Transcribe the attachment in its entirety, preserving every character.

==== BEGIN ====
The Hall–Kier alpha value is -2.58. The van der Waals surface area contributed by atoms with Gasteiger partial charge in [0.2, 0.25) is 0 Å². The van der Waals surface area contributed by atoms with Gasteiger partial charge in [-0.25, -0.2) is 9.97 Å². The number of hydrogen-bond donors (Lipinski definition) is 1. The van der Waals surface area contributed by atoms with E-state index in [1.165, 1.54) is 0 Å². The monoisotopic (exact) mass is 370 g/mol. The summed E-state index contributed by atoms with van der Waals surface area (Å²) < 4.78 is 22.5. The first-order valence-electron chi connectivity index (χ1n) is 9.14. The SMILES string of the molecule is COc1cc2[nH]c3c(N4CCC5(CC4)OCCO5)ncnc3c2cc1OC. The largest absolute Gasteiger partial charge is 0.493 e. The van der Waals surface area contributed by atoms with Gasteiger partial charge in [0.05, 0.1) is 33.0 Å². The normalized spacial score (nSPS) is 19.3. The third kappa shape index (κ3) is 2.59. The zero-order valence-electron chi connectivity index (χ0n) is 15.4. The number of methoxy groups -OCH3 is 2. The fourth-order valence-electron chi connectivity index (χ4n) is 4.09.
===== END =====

The Hall–Kier alpha value is -2.58. The van der Waals surface area contributed by atoms with Gasteiger partial charge in [0.2, 0.25) is 0 Å². The van der Waals surface area contributed by atoms with Gasteiger partial charge in [-0.25, -0.2) is 9.97 Å². The number of hydrogen-bond donors (Lipinski definition) is 1. The van der Waals surface area contributed by atoms with E-state index in [1.165, 1.54) is 0 Å². The monoisotopic (exact) mass is 370 g/mol. The summed E-state index contributed by atoms with van der Waals surface area (Å²) < 4.78 is 22.5. The first-order valence-electron chi connectivity index (χ1n) is 9.14. The SMILES string of the molecule is COc1cc2[nH]c3c(N4CCC5(CC4)OCCO5)ncnc3c2cc1OC. The largest absolute Gasteiger partial charge is 0.493 e. The van der Waals surface area contributed by atoms with Gasteiger partial charge in [0.05, 0.1) is 33.0 Å². The normalized spacial score (nSPS) is 19.3. The third kappa shape index (κ3) is 2.59. The zero-order valence-electron chi connectivity index (χ0n) is 15.4. The number of methoxy groups -OCH3 is 2. The fourth-order valence-electron chi connectivity index (χ4n) is 4.09.